Simon Bendi - City Head BuildingsEd – an art show by men

Curated by Simon Bendi
Joe Ankarah, Simon Bendi, Will Curwen, Paul Finnan, Tommy Mchugh, Adam Nankervis, Edmund Piper, Marko Stepanov and Samuel Wiesemann
Egg Space Gallery, 16-18 Newington
22nd February - 19th March 2006

Reviewed by Helen Grey

This collection’s theme is described as ‘on me ed son’ and is said to represent some of the insouciance of Liverpool art and diversity of networks around Liverpool. Curator Simon Bendi says: “It is a show where the common notion of PC is deliberately accosted. All the artists in the show are men and have for one reason or another had their voice emasculated.”

The idea of loss of voice is reflected in Will Curwen’s ‘Head One’ and ‘Head Two’. In this piece there are two photos, each one contains an image of a head resting on sheets of plastic. The heads themselves are made from plastic containers and depict a downcast, melancholy expression. Notably neither of the heads contains a mouth, perhaps reflecting how the artists feels his voice has been taken away by someone or something. By using plastic moulded into a human likeness, Curwen is able to express the manipulation he feels at certain situations within modern society.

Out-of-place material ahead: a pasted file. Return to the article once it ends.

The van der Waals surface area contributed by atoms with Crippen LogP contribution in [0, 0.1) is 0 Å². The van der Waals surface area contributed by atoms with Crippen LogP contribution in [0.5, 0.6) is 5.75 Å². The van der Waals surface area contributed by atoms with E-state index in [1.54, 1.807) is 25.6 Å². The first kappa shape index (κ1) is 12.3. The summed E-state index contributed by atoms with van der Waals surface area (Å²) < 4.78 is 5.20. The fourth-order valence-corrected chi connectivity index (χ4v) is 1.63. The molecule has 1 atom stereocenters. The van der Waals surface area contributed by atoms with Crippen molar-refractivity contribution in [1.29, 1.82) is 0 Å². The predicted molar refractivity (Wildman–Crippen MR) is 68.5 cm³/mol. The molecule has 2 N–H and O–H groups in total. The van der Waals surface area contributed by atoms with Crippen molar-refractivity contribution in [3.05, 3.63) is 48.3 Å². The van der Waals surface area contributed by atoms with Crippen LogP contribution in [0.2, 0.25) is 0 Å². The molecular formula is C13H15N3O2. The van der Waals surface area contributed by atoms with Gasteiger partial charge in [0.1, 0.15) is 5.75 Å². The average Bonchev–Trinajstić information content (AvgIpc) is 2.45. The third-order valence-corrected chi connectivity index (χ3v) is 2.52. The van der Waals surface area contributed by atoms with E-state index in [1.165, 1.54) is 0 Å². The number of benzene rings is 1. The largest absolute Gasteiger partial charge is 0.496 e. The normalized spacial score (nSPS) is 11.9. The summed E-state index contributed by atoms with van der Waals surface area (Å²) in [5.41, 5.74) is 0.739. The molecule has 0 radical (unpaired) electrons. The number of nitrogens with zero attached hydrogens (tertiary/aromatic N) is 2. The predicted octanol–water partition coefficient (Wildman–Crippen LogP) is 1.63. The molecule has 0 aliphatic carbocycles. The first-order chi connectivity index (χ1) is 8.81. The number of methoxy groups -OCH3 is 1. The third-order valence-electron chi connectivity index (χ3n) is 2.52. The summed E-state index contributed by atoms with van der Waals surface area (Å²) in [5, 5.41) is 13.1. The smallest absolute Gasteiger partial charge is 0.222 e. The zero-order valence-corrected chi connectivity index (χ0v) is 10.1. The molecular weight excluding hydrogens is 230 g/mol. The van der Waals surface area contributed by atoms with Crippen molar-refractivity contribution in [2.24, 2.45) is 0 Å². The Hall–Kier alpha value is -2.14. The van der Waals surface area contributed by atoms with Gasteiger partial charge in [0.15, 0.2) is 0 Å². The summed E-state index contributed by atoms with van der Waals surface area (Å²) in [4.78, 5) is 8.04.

Simon Bendi’s work - entitled ‘City Head Buildings’ - is a collection of two rows of coloured blocks attached to the wall. Each block is a different colour and has a slightly different texture. This work is reminiscent of the reflection of buildings in the River Mersey. Perhaps Bendi is challenging the grey concrete blocks that are springing up around the city and wishes to change the landscape to reflect something more vibrant.

Paul Finnan’s ‘Beginners Guide to Plastic Surgery’ is a somewhat grimmer affair. This piece consists of a square board covered in what looks like blood vessels and human tissue. On the right hand side there is a side view of a head covered in a similar way. This work is supported by Finnan’s ‘Confessional Box’ - a box covered in the same human matter, containing a crucified body with an overly large skull for head. On top of the box a cross is fixed and several nails have been hammered into the side. This work firmly suggests Finnan’s secular beliefs and his distaste for Catholicism. It explores the relentless repression and repentance that the Catholic Church practices. It’s also very cool to look at.

Several other artists work are also on display at the Egg, though you may have to buy a piece of the lovely homemade chocolate cake while you explore them.

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